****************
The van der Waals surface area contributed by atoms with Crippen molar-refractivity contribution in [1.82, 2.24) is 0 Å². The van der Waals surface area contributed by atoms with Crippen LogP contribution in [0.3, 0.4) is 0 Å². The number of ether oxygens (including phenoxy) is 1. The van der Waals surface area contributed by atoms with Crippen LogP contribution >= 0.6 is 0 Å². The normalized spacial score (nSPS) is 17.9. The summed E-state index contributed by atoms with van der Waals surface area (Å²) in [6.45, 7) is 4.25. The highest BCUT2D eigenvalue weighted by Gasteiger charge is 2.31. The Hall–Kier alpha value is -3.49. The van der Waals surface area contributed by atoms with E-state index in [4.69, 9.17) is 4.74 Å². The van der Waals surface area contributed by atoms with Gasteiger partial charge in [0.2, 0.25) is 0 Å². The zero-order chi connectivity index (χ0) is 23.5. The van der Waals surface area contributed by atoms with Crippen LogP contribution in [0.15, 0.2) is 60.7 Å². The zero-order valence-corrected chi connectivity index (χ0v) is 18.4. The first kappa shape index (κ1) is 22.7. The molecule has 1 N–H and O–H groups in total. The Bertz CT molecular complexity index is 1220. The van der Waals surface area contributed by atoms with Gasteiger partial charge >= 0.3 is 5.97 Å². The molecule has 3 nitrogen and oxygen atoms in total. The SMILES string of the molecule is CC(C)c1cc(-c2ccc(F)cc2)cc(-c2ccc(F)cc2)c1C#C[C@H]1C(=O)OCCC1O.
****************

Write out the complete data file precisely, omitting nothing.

The van der Waals surface area contributed by atoms with Crippen molar-refractivity contribution in [1.82, 2.24) is 0 Å². The van der Waals surface area contributed by atoms with Crippen LogP contribution in [0.3, 0.4) is 0 Å². The number of ether oxygens (including phenoxy) is 1. The van der Waals surface area contributed by atoms with Crippen LogP contribution >= 0.6 is 0 Å². The normalized spacial score (nSPS) is 17.9. The summed E-state index contributed by atoms with van der Waals surface area (Å²) in [6.45, 7) is 4.25. The highest BCUT2D eigenvalue weighted by Gasteiger charge is 2.31. The Hall–Kier alpha value is -3.49. The van der Waals surface area contributed by atoms with E-state index in [4.69, 9.17) is 4.74 Å². The van der Waals surface area contributed by atoms with Gasteiger partial charge in [0.2, 0.25) is 0 Å². The zero-order chi connectivity index (χ0) is 23.5. The van der Waals surface area contributed by atoms with Crippen LogP contribution in [0.15, 0.2) is 60.7 Å². The zero-order valence-corrected chi connectivity index (χ0v) is 18.4. The first kappa shape index (κ1) is 22.7. The molecule has 1 N–H and O–H groups in total. The Bertz CT molecular complexity index is 1220. The van der Waals surface area contributed by atoms with Gasteiger partial charge >= 0.3 is 5.97 Å². The molecule has 3 nitrogen and oxygen atoms in total. The SMILES string of the molecule is CC(C)c1cc(-c2ccc(F)cc2)cc(-c2ccc(F)cc2)c1C#C[C@H]1C(=O)OCCC1O.